The young people in the Middle East are being doubly hit. On the one hand, they are shouldering the burdens of the wrong economic policies. On the other, they are also victims of a poor educational system. There has been a dumbing-down rather than the creation of elites. "The young people have done everything right, they have studied and tried hard. Nevertheless, they are far worse off than their parents. The disappointment is huge," says Salehi-Isfahani.
This is made worse by the "economically enforced celibacy" that men and women have to suffer. "Arab men without a permanent job have next to no chance of marrying and building a family," the economist says. That means that there is a lack of suitable grooms for women. As a result, young people see their hopes of personal fulfillment dashed.
What does all this mean for the West? Some experts are comparing the necessary dismantlement of the Arab economic structures with the new economic order in Eastern Europe after the fall of the Berlin Wall. In order to ensure that this transformation succeeds, the US will have to quickly alter its foreign policy, Salehi-Isfahani suggests. "Washington has to understand that in the Middle East there are far bigger dangers than Hamas and the Iranian nuclear program." It is only with massive economic help from the US and Europe that the region can be stabilized, he says.
Opposition a Hindrance to Progress?
Yet even then it is still far from certain if the Arab states can hold their ground on the global market. Admittedly, countries like Tunisia and Egypt produce clothes, furniture and electrical goods, and countries like Jordan and Lebanon are even getting into high-tech. The problem, however, is the superior competition, says Salehi-Isfahani. "The Arab youth has to understand that they are competing with billions of Asians in these areas. And they are all prepared to work harder and for less money."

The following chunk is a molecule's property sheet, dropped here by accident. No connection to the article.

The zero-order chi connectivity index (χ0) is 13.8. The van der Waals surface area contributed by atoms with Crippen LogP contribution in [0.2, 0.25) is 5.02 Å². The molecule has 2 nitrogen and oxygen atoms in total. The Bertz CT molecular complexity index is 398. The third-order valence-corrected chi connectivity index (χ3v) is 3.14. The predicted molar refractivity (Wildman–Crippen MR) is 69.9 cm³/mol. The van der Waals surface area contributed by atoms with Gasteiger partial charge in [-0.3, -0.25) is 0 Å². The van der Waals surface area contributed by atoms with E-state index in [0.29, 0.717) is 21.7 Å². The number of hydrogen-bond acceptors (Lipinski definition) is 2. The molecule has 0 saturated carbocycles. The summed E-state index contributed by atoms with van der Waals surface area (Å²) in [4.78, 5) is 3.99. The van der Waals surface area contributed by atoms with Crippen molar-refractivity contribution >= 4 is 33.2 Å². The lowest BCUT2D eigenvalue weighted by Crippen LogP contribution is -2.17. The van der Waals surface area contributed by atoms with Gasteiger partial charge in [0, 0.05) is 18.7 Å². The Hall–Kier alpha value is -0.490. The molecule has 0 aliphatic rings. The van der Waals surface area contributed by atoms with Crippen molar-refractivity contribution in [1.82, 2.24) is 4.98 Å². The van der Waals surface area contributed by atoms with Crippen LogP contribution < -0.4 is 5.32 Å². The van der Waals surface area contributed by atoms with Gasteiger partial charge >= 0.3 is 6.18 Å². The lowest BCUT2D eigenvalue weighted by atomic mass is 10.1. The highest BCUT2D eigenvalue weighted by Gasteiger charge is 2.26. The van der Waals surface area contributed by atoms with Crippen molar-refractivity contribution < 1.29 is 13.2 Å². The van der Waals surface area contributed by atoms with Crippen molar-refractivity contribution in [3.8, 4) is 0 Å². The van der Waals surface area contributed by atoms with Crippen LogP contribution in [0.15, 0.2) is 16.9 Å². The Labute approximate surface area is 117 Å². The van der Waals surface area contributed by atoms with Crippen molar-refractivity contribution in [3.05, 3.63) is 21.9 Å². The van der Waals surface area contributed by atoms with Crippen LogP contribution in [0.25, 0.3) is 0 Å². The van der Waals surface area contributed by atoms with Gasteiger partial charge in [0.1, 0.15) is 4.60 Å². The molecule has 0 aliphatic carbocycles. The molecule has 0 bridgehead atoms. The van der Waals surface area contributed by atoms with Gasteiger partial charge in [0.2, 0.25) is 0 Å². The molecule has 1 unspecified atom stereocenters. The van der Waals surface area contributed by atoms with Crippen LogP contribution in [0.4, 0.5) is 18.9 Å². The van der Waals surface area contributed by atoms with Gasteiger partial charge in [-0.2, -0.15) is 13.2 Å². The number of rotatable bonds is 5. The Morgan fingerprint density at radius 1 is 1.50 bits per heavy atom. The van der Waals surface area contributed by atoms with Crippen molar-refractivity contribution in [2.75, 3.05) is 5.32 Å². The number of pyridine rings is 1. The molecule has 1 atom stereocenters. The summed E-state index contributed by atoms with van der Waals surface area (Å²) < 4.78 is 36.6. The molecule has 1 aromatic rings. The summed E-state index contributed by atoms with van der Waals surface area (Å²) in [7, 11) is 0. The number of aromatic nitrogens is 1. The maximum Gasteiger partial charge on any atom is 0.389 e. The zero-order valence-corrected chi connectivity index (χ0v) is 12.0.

The only thing that could save the Middle East is a big dose of the market economy, says Assaad. Countries like Syria, Egypt and Tunisia subsidize gasoline and offer university places for free. That is wrong, says Assaad. "It is the middle class who drive cars and send their children to university. By subsidizing these areas, the state is distributing money to people who already have it."
The paradox is that the greatest barrier to progress could be the very opposition groups that are now pushing for change. "Many of them are not market-economy-orientated. They are dependent on religious or left-wing ideologies," says Assaad. Yet, in order to improve the living standard of their populations, these countries have to make an effort to attract investors. "I don't know how the leaders of the opposition can sell that to their base," he says.
Salehi-Isfahani is, therefore, hoping that the protests end soon. "There must be a return to calm, so that the factories and the stock exchanges can go back to work." It may sound very conservative, but insurgencies are bad for the economic climate, he says. "It is only when businesses are doing well that the lives of these young people will be improved."